“Remember this sentence, tape it to your monitor, tattoo it on your wrist: You don’t have to ‘feel like’ doing something in order to do it.”
“When I manage to remember that, I’m no longer sidetracked by trying to get into the right frame of mind for daunting projects. Don’t beat yourself up for procrastinatory feelings. Just feel them, and simultaneously direct your limbs to do the work.”
"You’re looking for what is that unique insight, that point of view, that thing that no one else sees. If you can create a conversation where that can really come out, and can give them the comfort to put as much of themselves out on the table as possible, you learn a lot more about them."
Callout! If you’re obsessed with visual design, photography, Instagram, Pinterest, or all of the above, we want to talk to you. We’re looking for one or two interns to take our Pinterest and Instagram accounts to the next level.
When you work an insane number of hours, you’re going to get fatigued—for your neurons can only handle so much effort until they get worn out.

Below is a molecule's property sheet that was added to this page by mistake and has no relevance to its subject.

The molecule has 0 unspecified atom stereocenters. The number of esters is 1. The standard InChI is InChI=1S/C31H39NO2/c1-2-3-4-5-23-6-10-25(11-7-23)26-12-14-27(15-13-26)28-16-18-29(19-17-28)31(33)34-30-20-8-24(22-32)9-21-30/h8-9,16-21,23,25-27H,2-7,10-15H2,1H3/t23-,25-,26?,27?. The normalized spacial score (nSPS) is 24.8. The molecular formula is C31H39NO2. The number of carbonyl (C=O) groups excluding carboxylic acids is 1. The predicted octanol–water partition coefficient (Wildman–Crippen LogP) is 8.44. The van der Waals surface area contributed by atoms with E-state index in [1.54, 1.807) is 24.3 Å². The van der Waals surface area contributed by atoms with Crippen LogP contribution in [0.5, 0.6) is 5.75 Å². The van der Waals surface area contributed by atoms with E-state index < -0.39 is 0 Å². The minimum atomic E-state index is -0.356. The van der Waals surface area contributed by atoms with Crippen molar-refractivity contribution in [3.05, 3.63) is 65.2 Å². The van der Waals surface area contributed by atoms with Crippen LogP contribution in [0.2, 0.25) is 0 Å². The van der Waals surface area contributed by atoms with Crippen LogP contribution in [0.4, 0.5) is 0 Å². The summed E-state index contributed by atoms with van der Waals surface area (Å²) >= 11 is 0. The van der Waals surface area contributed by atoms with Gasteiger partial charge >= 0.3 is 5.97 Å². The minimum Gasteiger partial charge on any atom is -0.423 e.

What’s happening here? Psychologists call it decision fatigue: the phenomenon where the more decisions you make, the worse at deciding you get. It’s part of the reason why judges give harsher rulings late in the day and hiring managers prefer the people they interview in the morning. Additionally, if you’re tired, you’re more likely to make unethical decisions—which suck and are to be avoided.
1) Your mind-set makes you smarter: Carol Dweck, the Stanford psychologist, has identified two mind-sets that shape, well, our minds. There’s the fixed mind-set, in which you think your thinking abilities can’t change. Then there’s the growth mind-set, in which your thinking abilities can be developed.
"These beliefs matter," Paul observes, "because they influence how we think about our own abilities, how we perceive the world around us, and how we act when faced with a challenge or with adversity."
The question, then, is how to own our development—which is a matter of deliberate practice.
2) Your concentration makes you smarter: If we consider intelligence to be our ability to solve complex tasks, then we need to appreciate how to deal with complexity—namely, with sustained focus, since that’s the only way we can load difficult problems into our heads.
"If you can cut an hourlong commute each way out of your life, it’s the [happiness] equivalent of making an extra $40,000 a year if you’re at the $50,000 to $60,000 level. It’s an easy way for us to get happier. Move closer to your place of work.”